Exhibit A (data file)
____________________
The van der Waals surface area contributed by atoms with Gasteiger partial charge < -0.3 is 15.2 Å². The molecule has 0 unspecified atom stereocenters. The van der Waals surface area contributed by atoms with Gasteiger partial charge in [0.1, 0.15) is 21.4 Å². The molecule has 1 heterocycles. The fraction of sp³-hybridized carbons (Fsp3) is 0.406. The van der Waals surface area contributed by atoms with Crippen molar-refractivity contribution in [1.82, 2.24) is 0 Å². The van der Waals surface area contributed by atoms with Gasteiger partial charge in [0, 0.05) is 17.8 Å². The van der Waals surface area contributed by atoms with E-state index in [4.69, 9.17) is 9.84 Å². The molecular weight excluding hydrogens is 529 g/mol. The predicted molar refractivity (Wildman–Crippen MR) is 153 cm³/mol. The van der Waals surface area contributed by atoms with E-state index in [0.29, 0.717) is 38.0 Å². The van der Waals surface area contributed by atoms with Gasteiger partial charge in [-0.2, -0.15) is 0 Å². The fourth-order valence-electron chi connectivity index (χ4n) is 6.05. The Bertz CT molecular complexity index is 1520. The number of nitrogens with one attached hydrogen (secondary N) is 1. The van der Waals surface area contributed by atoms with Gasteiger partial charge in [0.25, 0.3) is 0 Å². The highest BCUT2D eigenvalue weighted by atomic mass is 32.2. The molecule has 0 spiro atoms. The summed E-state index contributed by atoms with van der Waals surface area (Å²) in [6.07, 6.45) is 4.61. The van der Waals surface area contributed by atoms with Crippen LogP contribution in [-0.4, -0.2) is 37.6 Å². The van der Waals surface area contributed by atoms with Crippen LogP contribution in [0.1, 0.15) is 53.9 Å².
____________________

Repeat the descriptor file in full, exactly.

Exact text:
The van der Waals surface area contributed by atoms with Gasteiger partial charge < -0.3 is 15.2 Å². The molecule has 0 unspecified atom stereocenters. The van der Waals surface area contributed by atoms with Gasteiger partial charge in [0.1, 0.15) is 21.4 Å². The molecule has 1 heterocycles. The fraction of sp³-hybridized carbons (Fsp3) is 0.406. The van der Waals surface area contributed by atoms with Crippen molar-refractivity contribution in [1.82, 2.24) is 0 Å². The van der Waals surface area contributed by atoms with Gasteiger partial charge in [0, 0.05) is 17.8 Å². The van der Waals surface area contributed by atoms with E-state index in [4.69, 9.17) is 9.84 Å². The molecular weight excluding hydrogens is 529 g/mol. The predicted molar refractivity (Wildman–Crippen MR) is 153 cm³/mol. The van der Waals surface area contributed by atoms with E-state index in [0.29, 0.717) is 38.0 Å². The van der Waals surface area contributed by atoms with Gasteiger partial charge in [-0.2, -0.15) is 0 Å². The fourth-order valence-electron chi connectivity index (χ4n) is 6.05. The Bertz CT molecular complexity index is 1520. The number of nitrogens with one attached hydrogen (secondary N) is 1. The van der Waals surface area contributed by atoms with Gasteiger partial charge in [0.25, 0.3) is 0 Å². The highest BCUT2D eigenvalue weighted by atomic mass is 32.2. The molecule has 0 spiro atoms. The summed E-state index contributed by atoms with van der Waals surface area (Å²) in [6.07, 6.45) is 4.61. The van der Waals surface area contributed by atoms with Crippen LogP contribution in [-0.4, -0.2) is 37.6 Å². The van der Waals surface area contributed by atoms with Crippen LogP contribution in [0.1, 0.15) is 53.9 Å².